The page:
COLUMBIA, S.C. (AP) — Hurricane Florence and the looming bowl season have South Carolina and Virginia Tech closing their football seasons against teams that were never on their schedule.
Both schools canceled games on Sept. 15 because of the Category 4 storm heading for the Virginia and Carolina coastlines.
Now they've scheduled replacement games.
The Gamecocks (6-5) will host Akron (4-7) looking to improve their bowl standing, while the Hokies (5-6) play at home against Marshall (8-3) — a game they scheduled in hopes of becoming bowl eligible.
In an odd twist, the Gamecocks were scheduled to play Marshall on Sept. 15 while the Hokies were supposed to play East Carolina.
Akron has no problem being a substitute — it's good experience and pays well.
The Zips are being paid $1.3 million.
"We needed the game, in part, because of our athletic budget," said Akron coach Terry Bowden, whose team's scheduled season-opening contest at Nebraska on Sept. 1 was cancelled because of strong storms and lighting.
South Carolina could have kept Marshall on the schedule but coach Will Muschamp did not want to give up the team's Oct. 20 off day smack in the middle of the season, and the Gamecocks couldn't commit to Dec. 1 until they were eliminated from contention in the Southeastern Conference Eastern Division race.
Gamecocks administrators stayed in touch with Marshall, which had championship game hopes of its own in Conference USA. But as time closed in to book the field for a game, South Carolina athletic director Ray Tanner got Akron to agree to the game.
Now Marshall is headed to Blacksburg to take on Virginia Tech.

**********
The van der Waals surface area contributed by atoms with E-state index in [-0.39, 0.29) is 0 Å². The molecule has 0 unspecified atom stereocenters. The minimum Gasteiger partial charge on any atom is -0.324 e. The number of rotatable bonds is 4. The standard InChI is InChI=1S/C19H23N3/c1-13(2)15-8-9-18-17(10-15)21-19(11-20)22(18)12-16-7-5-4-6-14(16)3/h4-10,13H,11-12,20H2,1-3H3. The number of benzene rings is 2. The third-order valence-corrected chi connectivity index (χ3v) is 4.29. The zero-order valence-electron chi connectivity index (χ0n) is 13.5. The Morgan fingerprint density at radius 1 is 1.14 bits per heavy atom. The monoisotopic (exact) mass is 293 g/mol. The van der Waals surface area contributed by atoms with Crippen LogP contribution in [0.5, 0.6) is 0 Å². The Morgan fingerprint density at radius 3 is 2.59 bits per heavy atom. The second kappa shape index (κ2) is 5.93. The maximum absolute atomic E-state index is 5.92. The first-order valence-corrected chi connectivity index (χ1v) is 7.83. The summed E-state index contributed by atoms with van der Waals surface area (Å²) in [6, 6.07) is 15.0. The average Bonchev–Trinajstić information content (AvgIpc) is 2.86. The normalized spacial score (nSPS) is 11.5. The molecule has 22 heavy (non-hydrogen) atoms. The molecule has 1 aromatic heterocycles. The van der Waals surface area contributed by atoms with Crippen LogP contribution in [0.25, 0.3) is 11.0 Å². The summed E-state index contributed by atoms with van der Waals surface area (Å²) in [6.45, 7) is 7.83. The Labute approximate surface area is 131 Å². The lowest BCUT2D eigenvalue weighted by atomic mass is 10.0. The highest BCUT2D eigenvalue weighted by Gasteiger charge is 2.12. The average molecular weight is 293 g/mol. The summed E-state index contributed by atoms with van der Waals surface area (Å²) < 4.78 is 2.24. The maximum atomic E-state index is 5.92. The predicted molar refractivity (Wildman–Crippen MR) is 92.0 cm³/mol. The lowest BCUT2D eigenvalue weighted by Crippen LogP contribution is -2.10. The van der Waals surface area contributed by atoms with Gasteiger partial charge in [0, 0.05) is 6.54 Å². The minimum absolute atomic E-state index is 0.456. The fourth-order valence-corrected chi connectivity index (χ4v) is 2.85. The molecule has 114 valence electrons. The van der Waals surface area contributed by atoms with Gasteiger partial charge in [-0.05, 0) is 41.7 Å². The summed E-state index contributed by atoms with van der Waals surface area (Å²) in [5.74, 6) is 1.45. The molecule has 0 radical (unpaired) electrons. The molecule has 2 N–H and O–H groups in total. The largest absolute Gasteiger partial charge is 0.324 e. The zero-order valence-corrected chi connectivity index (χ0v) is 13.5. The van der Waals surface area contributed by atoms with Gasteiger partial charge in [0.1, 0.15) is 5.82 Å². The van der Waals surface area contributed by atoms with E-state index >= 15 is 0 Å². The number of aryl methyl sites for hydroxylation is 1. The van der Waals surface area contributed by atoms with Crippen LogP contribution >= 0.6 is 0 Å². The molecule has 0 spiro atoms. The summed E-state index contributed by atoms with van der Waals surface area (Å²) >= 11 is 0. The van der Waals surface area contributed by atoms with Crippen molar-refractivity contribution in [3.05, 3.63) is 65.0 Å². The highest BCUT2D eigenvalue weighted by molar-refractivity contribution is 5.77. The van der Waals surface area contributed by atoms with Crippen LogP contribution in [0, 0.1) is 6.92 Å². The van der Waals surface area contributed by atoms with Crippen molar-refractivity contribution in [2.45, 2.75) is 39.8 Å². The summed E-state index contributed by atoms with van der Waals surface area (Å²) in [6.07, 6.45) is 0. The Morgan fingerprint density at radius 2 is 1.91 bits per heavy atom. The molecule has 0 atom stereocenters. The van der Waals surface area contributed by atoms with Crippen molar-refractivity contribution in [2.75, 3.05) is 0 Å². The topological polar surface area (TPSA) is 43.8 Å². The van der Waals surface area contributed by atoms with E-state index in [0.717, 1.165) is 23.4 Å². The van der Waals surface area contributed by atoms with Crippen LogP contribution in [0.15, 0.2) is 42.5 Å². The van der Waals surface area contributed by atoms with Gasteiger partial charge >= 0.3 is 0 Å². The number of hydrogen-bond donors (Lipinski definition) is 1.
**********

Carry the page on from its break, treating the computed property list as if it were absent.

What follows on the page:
The Hokies kept their chances alive for a 26th straight bowl trip (the longest in the nation now that Florida State's 36-game run ended this season) with a 34-31 OT win over rival Virginia last week.
Virginia Tech did not announce the Marshall game until Nov. 18 after the Thundering Herd missed out on their conference title game. Marshall will get $300,000 and future scheduling considerations from Virginia Tech.
Marshall would've gotten $100,000 for their willingness to play the what-if game — had the Hokies lost to Virginia and were eliminated from bowl consideration there would be no game this weekend.
Florence churned through the Atlantic Ocean about three months ago and grew to Category 4 strength. Its path was unpredictable until it finally made landfall in southeastern North Carolina and trekked through South Carolina. The storm was blamed for 53 deaths.
Both Williams-Brice Stadium in South Carolina and Lane Stadium in Blacksburg, Virginia, stayed dark that Saturday. Soon after, athletic directors and administrators began planning for makeup contests.
Virginia Tech coach Justin Fuente thanked AD Whit Babcock for arranging the game in difficult circumstances.
"For him to get this done and us to have this opportunity, we're excited about it," Fuente said.
The Hokies were joyous after defeating the highly favored Cavaliers. Fuente said it was important for his players to settle their emotions and get back to work if they want to play in a bowl.
"We've certainly handled a lot of disappointment," Fuetne said. "Now let's handle some celebration and people patting us on the back and let's get ready for this next game."
Said South Carolina's Muschamp: "We've got an extra week of the season."
Not everyone does.
Two games that were called off as Florence approached — West Virginia at North Carolina State and UCF at North Carolina — were not made up. The Mountaineers, Wolfpack and Tar Heels each played 11 regular-season games. No. 7 UCF takes on Memphis for the American Athletic Conference championship on Saturday.
The only other non-championship Power Five contest scheduled Saturday is No. 24 Iowa State hosting Drake, an in-state school whose football program does not offer scholarships. The Cyclones had their season opener with South Dakota State cancelled because of lightning and strong storms.